Fay gave credit to de Blasio, who was the first mayor in more than 20 years to refuse to participate in the Manhattan parade, saying his boycott put pressure on the parade’s organizers to change their policies. A year ago, organizers allowed OUT(at)NBCUniversal, a gay organization at NBC, which televises the festivities, to participate, but de Blasio and several other elected officials said that wasn’t enough and continued to abstain from participating in the 255-year-old march.

“It wasn’t truly inclusive until it included an Irish gay group,” said Councilman Daniel Dromm, a Democratic member of the City Council’s Irish and LGBT caucuses. “This allows us to express, in full, who we really are. When you’ve been excluded for something for so long, when you finally realize your dream is coming true, it’s very emotional.”

Dromm will be joined by several members of the City Council, including its speaker, Melissa Mark-Viverito, a Democrat who also boycotted the last two years. Aides to de Blasio said he would march in the first portion of the parade with police officers, firefighters and other members of the city’s uniformed services and then spend some of the parade under the Lavendar and Green Alliance’s banner.

It’s customary for the groups marching, some of whom have been participating for decades, to proceed in the same order, with new groups relegated to the end. But parade organizers said the new gay group would not be placed at the end of the lineup.

“We want this to be our most inclusive parade ever,” said John Lahey, chairman of the parade. “We hope that it will bring New Yorkers from all backgrounds together in a way that maybe our previous parades didn’t.”

Lahey, who also is the president of Quinnipiac University, said that no groups dropped out this year after the decision to include the gay organizations, though some had complained the previous year when OUT(at)NBCUniversal was allowed.

But some longtime parade participants condemned the changes.

“The mayor is a disgrace who bullied everyone to having the type of parade that he wanted,” said Bill Donohue, of the Catholic League, who stopped marching a year ago over the decision to allow LGBT banners. “They are making this just an Irish parade, not a Catholic parade. It’s contemptible.”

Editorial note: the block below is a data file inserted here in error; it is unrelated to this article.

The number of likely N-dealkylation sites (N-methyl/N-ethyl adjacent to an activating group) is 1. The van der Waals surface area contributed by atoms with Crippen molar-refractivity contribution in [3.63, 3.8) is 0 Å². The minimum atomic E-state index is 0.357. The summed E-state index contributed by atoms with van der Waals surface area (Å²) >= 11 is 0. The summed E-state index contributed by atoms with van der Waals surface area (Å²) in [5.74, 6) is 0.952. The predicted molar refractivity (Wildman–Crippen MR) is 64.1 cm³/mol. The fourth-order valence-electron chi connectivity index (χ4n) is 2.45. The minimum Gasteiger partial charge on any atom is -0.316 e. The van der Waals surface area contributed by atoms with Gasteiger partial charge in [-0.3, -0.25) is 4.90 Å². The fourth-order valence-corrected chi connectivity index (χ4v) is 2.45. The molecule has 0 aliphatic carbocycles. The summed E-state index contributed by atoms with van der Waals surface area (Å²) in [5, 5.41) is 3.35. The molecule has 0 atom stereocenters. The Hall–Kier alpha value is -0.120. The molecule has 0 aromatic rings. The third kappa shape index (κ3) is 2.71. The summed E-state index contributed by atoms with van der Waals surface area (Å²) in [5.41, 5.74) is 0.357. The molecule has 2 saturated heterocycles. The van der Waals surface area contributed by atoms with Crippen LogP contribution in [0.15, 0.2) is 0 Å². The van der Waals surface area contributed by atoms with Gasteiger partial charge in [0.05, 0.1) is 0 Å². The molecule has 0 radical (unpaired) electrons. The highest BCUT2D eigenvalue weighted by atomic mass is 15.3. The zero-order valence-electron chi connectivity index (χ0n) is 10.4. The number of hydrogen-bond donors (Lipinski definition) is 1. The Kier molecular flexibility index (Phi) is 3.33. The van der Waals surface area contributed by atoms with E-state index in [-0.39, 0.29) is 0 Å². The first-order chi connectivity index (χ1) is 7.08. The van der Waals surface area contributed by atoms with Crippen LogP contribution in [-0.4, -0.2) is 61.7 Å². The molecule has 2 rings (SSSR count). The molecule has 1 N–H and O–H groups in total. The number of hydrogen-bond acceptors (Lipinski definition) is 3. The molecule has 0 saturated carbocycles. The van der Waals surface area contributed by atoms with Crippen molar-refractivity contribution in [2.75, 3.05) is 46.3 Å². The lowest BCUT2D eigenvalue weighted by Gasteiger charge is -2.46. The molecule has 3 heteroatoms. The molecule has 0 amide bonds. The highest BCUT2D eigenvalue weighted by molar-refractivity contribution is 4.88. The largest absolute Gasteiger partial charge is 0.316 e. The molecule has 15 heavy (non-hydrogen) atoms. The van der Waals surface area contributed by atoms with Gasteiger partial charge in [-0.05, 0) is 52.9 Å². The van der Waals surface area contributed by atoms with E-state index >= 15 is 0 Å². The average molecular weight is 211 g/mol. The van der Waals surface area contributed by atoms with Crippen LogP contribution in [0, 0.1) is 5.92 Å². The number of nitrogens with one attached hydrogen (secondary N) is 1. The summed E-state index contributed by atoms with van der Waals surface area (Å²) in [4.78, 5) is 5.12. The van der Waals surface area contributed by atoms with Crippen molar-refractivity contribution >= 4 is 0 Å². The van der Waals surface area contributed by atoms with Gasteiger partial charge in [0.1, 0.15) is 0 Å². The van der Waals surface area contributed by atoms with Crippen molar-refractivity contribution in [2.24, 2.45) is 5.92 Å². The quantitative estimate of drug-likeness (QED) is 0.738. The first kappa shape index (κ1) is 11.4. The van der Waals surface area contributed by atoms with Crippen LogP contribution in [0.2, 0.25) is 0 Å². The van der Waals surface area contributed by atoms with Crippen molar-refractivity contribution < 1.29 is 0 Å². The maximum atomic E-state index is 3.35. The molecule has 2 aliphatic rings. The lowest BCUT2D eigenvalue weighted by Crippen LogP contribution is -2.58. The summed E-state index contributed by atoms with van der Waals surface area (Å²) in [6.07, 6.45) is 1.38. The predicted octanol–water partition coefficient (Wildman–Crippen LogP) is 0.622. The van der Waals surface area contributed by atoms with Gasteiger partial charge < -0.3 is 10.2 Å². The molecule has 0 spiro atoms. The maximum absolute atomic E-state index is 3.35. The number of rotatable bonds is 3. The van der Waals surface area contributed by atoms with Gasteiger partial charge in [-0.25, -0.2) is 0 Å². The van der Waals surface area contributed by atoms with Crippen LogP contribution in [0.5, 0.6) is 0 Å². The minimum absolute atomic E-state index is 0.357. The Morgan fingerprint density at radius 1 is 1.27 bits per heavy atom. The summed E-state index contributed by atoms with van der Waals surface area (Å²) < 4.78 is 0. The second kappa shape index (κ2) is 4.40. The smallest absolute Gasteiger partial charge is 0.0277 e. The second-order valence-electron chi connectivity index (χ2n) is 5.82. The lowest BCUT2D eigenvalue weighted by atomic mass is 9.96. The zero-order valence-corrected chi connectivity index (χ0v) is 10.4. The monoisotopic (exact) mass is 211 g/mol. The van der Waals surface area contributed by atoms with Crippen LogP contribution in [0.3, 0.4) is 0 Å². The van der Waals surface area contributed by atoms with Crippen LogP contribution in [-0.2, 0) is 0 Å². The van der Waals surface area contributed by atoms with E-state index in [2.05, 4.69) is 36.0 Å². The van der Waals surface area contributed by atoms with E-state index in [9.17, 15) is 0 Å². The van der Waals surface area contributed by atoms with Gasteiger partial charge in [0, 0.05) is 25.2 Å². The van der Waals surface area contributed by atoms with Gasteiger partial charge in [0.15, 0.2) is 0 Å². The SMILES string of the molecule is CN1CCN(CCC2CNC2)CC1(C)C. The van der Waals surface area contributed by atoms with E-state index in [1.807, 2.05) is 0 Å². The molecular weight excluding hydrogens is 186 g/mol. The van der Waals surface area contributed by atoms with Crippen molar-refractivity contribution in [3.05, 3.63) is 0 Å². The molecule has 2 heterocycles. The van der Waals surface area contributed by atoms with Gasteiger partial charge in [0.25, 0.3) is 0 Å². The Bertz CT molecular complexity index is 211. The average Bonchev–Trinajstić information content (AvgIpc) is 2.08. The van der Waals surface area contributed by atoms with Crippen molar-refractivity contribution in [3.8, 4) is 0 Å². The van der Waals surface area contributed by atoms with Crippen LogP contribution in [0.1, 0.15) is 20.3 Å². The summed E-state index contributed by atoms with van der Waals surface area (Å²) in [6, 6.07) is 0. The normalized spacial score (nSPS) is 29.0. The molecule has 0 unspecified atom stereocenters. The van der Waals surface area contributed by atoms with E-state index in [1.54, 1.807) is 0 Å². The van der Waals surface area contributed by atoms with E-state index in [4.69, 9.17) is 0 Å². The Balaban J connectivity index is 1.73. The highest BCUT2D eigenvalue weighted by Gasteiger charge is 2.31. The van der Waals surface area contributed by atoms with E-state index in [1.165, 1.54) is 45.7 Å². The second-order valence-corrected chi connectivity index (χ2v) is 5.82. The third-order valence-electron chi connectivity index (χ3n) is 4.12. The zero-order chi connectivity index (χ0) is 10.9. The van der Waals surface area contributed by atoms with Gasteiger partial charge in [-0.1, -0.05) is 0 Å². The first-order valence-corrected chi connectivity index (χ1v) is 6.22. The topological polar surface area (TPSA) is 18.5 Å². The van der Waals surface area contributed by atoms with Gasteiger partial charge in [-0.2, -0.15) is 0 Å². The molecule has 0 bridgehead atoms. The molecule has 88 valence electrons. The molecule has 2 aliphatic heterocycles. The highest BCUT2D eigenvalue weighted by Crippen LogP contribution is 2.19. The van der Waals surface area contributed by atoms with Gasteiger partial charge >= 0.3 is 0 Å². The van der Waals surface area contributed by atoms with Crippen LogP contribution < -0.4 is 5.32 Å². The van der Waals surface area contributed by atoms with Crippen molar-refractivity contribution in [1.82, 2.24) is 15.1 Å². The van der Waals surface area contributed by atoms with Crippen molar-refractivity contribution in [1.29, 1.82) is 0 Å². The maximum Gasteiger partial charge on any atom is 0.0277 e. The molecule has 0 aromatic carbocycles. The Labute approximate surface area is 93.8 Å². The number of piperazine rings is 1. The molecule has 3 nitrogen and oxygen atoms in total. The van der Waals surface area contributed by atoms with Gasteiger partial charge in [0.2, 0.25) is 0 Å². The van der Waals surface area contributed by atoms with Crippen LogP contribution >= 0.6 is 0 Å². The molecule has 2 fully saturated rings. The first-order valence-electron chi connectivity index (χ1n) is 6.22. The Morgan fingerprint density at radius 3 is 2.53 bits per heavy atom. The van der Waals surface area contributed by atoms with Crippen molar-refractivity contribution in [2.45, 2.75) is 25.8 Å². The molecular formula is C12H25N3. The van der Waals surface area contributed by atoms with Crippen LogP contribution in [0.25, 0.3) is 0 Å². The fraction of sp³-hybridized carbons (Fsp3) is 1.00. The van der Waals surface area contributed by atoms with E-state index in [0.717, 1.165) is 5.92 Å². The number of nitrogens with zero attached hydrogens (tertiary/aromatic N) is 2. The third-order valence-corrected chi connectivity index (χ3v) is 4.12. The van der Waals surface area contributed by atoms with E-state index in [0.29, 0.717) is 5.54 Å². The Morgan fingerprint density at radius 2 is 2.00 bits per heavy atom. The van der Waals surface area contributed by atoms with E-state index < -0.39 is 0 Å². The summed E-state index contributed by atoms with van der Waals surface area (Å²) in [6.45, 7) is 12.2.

This year’s parade, which will mark the 100th anniversary of an insurrection that led to Ireland’s independence, will feature former Senate Majority Leader George Mitchell as grand marshal. Mitchell, a Democrat and a primary architect of 1998’s Good Friday peace agreement in Northern Ireland, had told organizers he would not participate if LGBT groups were not permitted.

 

Gay group is in, Catholic League is out of NYC St. Pat’s Parade

The Catholic League says it will sit out next year’s St. Patrick’s Day Parade in New York because event organizers aren’t letting an anti-abortion group march.

The group, formally known as the Catholic League for Religious and Civil Rights, has been marching for 20 years, said its president, Bill Donohue.

Its announcement was the latest development in a long-running battle over who can take part in the nation’s oldest and largest St. Patrick’s Day Parade.

After years of refusing to allow gay groups to march under their own banner, parade organizers said earlier this summer that OUT(at)NBCUniversal, an LGBT resource group at the company that broadcasts the parade, would march.

Parade organizers said including the NBC group was meant as a “gesture of goodwill to the LGBT community.”

But gay activists have called that a token gesture. A group called Irish Queers said at a news conference this week that they should be included, and that OUT(at)NBCUniversal members should not march until the parade is opened up more broadly to gay organizations.

Organizers countered that the 2015 parade was already full. They said the Irish Queers group could apply for a spot in the 2016 parade.

Donohue, meanwhile, said parade organizers had promised him that if a gay group could march under its own banner, a Catholic anti-abortion group would be included also.

“Now I am being told that the list of marching units is set and that no pro-life group will march in next year’s parade,” he said. “Accordingly, I have decided to withdraw our participation.”